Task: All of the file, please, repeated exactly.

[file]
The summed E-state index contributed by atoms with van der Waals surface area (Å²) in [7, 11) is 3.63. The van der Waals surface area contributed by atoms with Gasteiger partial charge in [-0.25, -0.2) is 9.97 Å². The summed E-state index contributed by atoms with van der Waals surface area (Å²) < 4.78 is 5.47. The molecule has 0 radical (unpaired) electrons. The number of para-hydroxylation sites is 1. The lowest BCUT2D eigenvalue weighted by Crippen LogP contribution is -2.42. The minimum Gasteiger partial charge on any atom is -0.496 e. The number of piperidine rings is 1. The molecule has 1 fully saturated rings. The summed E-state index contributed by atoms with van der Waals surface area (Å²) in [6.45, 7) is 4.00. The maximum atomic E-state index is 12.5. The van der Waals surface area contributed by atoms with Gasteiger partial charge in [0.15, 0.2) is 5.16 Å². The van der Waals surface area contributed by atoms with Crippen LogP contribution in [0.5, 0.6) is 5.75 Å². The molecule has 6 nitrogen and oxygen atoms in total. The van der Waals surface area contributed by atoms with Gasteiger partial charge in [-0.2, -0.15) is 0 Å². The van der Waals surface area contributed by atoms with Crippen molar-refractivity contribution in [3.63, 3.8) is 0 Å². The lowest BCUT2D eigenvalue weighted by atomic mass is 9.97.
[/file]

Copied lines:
The summed E-state index contributed by atoms with van der Waals surface area (Å²) in [7, 11) is 3.63. The van der Waals surface area contributed by atoms with Gasteiger partial charge in [-0.25, -0.2) is 9.97 Å². The summed E-state index contributed by atoms with van der Waals surface area (Å²) < 4.78 is 5.47. The molecule has 0 radical (unpaired) electrons. The number of para-hydroxylation sites is 1. The lowest BCUT2D eigenvalue weighted by Crippen LogP contribution is -2.42. The minimum Gasteiger partial charge on any atom is -0.496 e. The number of piperidine rings is 1. The molecule has 1 fully saturated rings. The summed E-state index contributed by atoms with van der Waals surface area (Å²) in [6.45, 7) is 4.00. The maximum atomic E-state index is 12.5. The van der Waals surface area contributed by atoms with Gasteiger partial charge in [0.15, 0.2) is 5.16 Å². The van der Waals surface area contributed by atoms with Crippen LogP contribution in [0.5, 0.6) is 5.75 Å². The molecule has 6 nitrogen and oxygen atoms in total. The van der Waals surface area contributed by atoms with Gasteiger partial charge in [-0.2, -0.15) is 0 Å². The van der Waals surface area contributed by atoms with Crippen molar-refractivity contribution in [3.63, 3.8) is 0 Å². The lowest BCUT2D eigenvalue weighted by atomic mass is 9.97.